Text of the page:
Monday, April 25, 2011


Buffalo on the road in Yellowstone NP near Mammoth Hot Springs
The first buffalo I saw in the “wild,” was standing in the road munching on some free native grasses put out by a local in Yellowstone Village, just outside of West Yellowstone Montana. I was sitting in the back of “cornflake,” the green and white Subaru used as a patrol car for the Buffalo Field Campaign. Patrols were different each day, but were centered around three main threats to the buffalo: hunters, highways and hazes. Despite there being fewer than 4000 Yellowstone bison, tags were issued for a hunt this year. Treaty rights also allow for three Native American tribes to hunt the buffalo. Buffalo Field Campaign recognizes the importance of the buffalo to the native peoples, and respects their right to hunt without documentation or interference from BFC. The state hunters, however, are often filmed by BFC volunteers, who also sometimes approach them and offer literature about the campaign, what's going on with the buffalo and why the buffalo population is nowhere near healthy enough to be hunted. 

BFC also plays a vital role in protecting the buffalo as they cross the highways around Yellowstone NP. Outside of West Yellowstone, Highway 191 crosses the Madison River twice. Large semi-trucks and tourists frequent the highway, flying along at 70 miles and hour, the designated speed limit on a highway that crosses a major migratory zone, twice. The buffalo leave the park in hopes of finding areas of less snow where they can forage. They follow the river, where the shores are exposed and forage is much easier. However, once they reach the highway, the buffalo have nowhere to go. An inappropriately low bridge crosses the river, so the buffalo are forced to cross the highway instead of being able to go under the bridge. Buffalo Field Campaign volunteers keep a watchful eye along the highway. If there are buffalo crossing, they set up bright pink road signs that read "Buffalo On Road." I assisted in a few of these crossings and it was the only BFC activity in which I was allowed to safely speak my mind. As giant trucks and little cars flew by the signs at 70mph I screamed about their idiocy at the top of my lungs. My partner Andrew and another volunteer were unfortunate enough to witness what happens when people do not heed our warnings. A large group of buffalo were crossing the road at the same time but in a different place than a lone bull. Andrew and the other volunteer set up the signs for the large group and drove back to check on the bull, only to find that a local man had collided with the buffalo. His car was totaled and the buffalo was still alive, struggling to get up and get away. Eventually Montana Fish Wildlife and Parks showed up and shot the buffalo more than 7 times in the head until it was dead. They then proceeded to load it up and take it to the dump. The man refused medical treatment, but was arrested the next day under a warrant for another crime.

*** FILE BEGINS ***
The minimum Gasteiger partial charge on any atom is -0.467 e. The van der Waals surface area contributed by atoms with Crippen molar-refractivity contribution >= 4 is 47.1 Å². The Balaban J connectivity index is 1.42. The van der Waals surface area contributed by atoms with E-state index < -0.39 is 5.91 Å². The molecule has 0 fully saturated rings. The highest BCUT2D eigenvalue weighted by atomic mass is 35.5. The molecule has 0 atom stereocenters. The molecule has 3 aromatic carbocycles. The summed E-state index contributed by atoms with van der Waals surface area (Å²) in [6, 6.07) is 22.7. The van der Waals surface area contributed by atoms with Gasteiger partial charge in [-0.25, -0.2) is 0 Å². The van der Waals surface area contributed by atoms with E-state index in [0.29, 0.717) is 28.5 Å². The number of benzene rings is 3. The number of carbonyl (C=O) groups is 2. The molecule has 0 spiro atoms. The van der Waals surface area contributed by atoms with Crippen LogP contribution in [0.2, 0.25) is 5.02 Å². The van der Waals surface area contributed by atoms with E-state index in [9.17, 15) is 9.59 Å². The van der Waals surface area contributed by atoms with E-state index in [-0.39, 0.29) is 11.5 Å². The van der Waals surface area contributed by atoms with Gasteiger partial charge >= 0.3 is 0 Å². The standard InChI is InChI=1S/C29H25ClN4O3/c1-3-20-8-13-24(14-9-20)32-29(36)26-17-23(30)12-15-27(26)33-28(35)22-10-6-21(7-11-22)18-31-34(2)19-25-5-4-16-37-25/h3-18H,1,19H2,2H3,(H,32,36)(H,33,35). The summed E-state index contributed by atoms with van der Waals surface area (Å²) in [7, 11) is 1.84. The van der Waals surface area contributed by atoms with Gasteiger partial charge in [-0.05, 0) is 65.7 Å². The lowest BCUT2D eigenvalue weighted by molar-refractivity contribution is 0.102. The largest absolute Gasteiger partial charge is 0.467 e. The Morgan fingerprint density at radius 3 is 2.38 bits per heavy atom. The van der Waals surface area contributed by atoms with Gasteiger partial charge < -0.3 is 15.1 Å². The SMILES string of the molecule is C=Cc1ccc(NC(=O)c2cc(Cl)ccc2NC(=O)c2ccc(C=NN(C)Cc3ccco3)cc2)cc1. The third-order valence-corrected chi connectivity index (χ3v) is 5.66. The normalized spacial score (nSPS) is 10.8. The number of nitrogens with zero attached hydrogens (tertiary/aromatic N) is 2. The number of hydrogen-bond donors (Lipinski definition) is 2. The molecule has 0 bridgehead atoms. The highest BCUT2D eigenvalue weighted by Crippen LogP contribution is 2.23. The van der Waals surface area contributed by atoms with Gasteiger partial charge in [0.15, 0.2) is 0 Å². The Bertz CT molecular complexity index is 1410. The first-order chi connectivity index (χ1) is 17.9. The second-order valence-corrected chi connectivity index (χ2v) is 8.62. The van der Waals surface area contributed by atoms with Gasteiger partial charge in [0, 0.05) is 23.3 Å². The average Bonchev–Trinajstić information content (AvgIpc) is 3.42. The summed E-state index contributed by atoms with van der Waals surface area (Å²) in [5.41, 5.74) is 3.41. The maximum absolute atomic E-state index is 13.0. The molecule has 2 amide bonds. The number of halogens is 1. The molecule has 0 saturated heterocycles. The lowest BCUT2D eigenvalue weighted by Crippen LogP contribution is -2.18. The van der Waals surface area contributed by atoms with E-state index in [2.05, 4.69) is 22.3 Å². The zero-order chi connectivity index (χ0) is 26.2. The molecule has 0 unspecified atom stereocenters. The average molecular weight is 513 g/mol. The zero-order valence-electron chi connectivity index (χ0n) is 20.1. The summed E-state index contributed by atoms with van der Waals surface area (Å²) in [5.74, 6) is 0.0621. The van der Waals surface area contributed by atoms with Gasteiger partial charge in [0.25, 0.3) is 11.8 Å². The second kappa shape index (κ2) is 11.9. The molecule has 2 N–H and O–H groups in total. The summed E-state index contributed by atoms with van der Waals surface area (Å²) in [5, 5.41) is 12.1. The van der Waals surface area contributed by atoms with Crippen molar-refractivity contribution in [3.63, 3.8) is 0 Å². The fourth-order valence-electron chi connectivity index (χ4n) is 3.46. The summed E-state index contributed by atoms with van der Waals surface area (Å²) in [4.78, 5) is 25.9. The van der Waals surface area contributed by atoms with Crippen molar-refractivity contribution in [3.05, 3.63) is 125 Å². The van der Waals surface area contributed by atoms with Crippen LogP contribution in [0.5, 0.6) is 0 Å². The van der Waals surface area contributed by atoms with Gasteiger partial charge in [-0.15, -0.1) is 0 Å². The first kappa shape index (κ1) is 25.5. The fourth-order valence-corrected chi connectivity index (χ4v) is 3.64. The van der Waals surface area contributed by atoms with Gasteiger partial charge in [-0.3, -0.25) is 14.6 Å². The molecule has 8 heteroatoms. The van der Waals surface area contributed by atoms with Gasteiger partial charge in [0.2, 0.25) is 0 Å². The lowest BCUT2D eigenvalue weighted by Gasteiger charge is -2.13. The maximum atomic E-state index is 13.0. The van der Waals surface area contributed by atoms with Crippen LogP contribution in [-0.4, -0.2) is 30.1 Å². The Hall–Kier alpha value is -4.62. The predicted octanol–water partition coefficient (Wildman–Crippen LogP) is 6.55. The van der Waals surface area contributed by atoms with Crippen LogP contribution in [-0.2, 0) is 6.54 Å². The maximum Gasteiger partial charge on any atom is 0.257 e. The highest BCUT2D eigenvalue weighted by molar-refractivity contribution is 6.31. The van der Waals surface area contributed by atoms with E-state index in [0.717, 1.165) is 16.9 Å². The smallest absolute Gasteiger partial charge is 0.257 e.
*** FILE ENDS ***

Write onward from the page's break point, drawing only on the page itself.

The Madison River, looking West from the Northeast Bluffs towards Highway 191
While we were in West Yellowstone, we mostly participated in going on patrols. As an introduction to patrol, we headed out to Baker’s Hole campground just outside Yellowstone National Park for our “rookie rove.” I hadn’t been on skis since I was barely big enough to remember being yanked up the rope pull and pizza-ing my way down the bunny hill. So, with my cross country skis attached to my toes, I felt quite confident until just beyond the edge of the parking lot. As soon as I started to go downhill, I naively listened to my instinct to lean backwards. My tailbone was thankful for the many inches of powder there to break my fall. My clumsiness on skis was compounded by my desire to admire the gorgeous scenery of the low, snowy bluffs lining the willow-dotted shores of the slow slinky curves of the Madison River, all beneath the electric blue of that gigantic Montana sky.
Andrew on the edge of the Madison River,  group of 25 or so buffalo across the river inside of Yellowstone NP

 We skied along her shores until we saw their silhouettes through the rising steam of the early spring morning. The giant, gentle beasts across the river distracted me so that I nearly fell down just standing still admiring their subtle, strong bodies, surrounded by the stark white snow.  
Buffalo standing amongst the steam along the Madison River, inside Yellowstone NP.